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TEX@OAK: Suzuki's base hit gives the A's the lead

OAKLAND -- On any other day, a seven-inning scoreless performance against the offensive-minded Rangers in a 3-1 A's victory would automatically turn Trevor Cahill into postgame celebrity.

And on any other day, a typical RBI single off the bat of Kurt Suzuki would be a nice touch -- a helpful effort -- but not much more.

But it's not every day a baseball player gets to celebrate his new fatherhood with such a hit, as Suzuki did Friday, making him just as worthy of a gold star as Cahill, who was still rightfully applauded for his fourth win of the season as Oakland notched its second in a row.

Suzuki, who was reinstated from the paternity leave list on Friday following the Thursday birth of his daughter, Malia Grace, shook off a dazed yet anxious feeling by putting his designated hitter duties to work and placing the A's on the board first with a run-scoring single in the third off C.J. Wilson.

"It's been a long couple of days," Suzuki admitted. "It was rougher for [wife Renee], but we have a beautiful child. She's such a precious thing. It's good for me to get back out here and help the team any way I could."

"It's a huge day for anyone's life, obviously, and he was all smiles, but he was looking forward to getting back to work," manager Bob Geren said. "He came in today looking a little tired, so I thought it would be a good time to DH him, get him some swings and give him a chance to contribute offensively.

"It's an exciting time for him, and to have it happen in the middle of the season, you have to get right back into it, and he did, and he helped us win the game tonight."

Suzuki's hit plated Daric Barton, who led off the frame with a hard-hit ball to deep center field, where Texas outfielder Julio Borbon was charged with a two-base fielding error when he dropped the ball on the run.

It marked the first of three errors on the night for the Rangers, whose defensive woes were met with a sense of frustration against Cahill, who didn't even boast his best stuff in a 100-pitch effort.

Rather, his seemingly perfect night was far from that at the start. The A's righty walked three in a lengthy 26-pitch first inning, but proceeded to leave the bases loaded and scatter seven hits and one more walk over the next six frames while stranding nine total.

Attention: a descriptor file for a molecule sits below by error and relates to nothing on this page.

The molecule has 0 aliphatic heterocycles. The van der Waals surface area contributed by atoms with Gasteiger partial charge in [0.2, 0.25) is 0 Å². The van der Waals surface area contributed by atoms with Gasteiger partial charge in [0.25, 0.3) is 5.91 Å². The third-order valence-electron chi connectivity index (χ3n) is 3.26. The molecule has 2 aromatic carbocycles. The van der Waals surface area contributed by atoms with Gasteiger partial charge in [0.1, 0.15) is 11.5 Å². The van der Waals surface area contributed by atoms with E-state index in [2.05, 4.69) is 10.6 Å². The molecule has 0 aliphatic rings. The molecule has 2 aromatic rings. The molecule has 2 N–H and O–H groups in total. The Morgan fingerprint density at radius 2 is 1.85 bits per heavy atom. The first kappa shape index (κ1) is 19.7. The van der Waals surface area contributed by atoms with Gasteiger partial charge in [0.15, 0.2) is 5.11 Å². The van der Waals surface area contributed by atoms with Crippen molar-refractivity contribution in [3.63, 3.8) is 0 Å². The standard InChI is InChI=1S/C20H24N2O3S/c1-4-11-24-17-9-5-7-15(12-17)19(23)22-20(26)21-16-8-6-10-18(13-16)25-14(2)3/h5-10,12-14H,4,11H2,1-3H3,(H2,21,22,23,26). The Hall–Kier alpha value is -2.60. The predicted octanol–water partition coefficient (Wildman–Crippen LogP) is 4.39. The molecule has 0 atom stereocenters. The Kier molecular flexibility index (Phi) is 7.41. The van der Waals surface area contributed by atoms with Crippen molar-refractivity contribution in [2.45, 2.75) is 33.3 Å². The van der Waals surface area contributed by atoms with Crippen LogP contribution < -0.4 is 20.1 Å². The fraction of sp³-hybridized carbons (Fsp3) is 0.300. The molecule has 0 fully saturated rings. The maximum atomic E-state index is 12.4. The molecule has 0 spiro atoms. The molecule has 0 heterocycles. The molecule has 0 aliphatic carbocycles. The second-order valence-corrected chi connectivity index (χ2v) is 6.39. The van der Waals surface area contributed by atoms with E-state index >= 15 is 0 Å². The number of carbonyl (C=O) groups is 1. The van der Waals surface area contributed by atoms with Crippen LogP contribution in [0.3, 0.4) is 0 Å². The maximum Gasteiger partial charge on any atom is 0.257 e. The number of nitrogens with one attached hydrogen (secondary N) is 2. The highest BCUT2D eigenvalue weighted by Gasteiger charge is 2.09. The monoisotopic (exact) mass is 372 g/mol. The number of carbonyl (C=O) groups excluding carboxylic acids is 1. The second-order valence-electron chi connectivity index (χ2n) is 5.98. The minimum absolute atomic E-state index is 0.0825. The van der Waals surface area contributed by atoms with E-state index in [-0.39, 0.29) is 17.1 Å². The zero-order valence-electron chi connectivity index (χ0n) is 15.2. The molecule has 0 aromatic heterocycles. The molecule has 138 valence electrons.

"His walks in the first were not out-of-control-type walks," Geren said." They were all very, very close pitches. It's a little different when a guy comes out of the bullpen, can't find the zone and he walks guys and it looks like it maybe could be a long night. But in this case, they were just missing, were a little bit down. All he had to do was make a minor adjustment, which he did perfectly."

The 23-year-old hurler is now 7-2 with a 2.27 ERA in 10 career starts against the Rangers, which is the seventh-lowest mark by an opponent with a minimum of 10 starts vs. Texas. Friday was also the fifth time in 10 starts he did not allow an earned run against the Rangers and the third time he did not allow any runs at all.

"If you look at his history against us, it's good," Rangers outfielder David Murphy said. "He throws the ball well against us, and in our division we're going to face him five or six times. He also caught us at a good time. We're not swinging the bats well top to bottom. At this point there is no reason to dissect it or over-analyze it. We just need to hit better."

The Rangers most recently watched their club batting average drop from .272 to .264 over their previous six games, but heading into Friday's contest it still represented the second-best mark in the AL.

"They're one of the best offenses in baseball, so when people come up and say you've had a lot of success against them, you don't really think of that," Cahill said. "They have a lot of guys that can hurt you. I think a lot of it is you face them so many times, so you start to learn their strengths and their weaknesses. So far, I've stuck to my strengths."

"He threw well," added Michael Young. "He made good adjustments after the first inning. But our job is to find a way to score runs no matter who the pitcher is, what ballpark we're playing in or what time of year it is. We didn't do that."

Cahill has given up 16 earned runs in 63 1/3 innings against the Rangers, and 12 of those came in the two losses.

Backed by Cahill's strong Friday showing, the A's scored three runs -- just one earned -- against Wilson, who allowed eight hits and three walks in seven innings en route to falling to 3-1.

Following Suzuki's hit in the third, the A's extended their lead by one in the fifth courtesy of back-to-back doubles from Conor Jackson and Josh Willingham, the latter whom went 2-for-4 after missing two games with back tightness.

"I felt good," Willingham said. "I just tried to relax and not do too much and see what happens."

Oakland's final run came in the seventh with help from Rangers second baseman Ian Kinsler, who threw away a potential double-play ball from Suzuki with Barton on second and Willingham on first to allow Barton to score.

After Grant Balfour pitched a scoreless eighth, lefty Brian Fuentes surrendered a two-out RBI single to Young in the ninth but garnered the third out for his seventh save of the season, which culminated in Suzuki's very first win as a dad.

"Being able to hold your daughter for the first time, it's a tremendous feeling," he said. "She's a beautiful girl. We're all excited."

"Something like that, it puts things in perspective," said Willingham, father of two. "You can go out and have fun instead of trying too hard."

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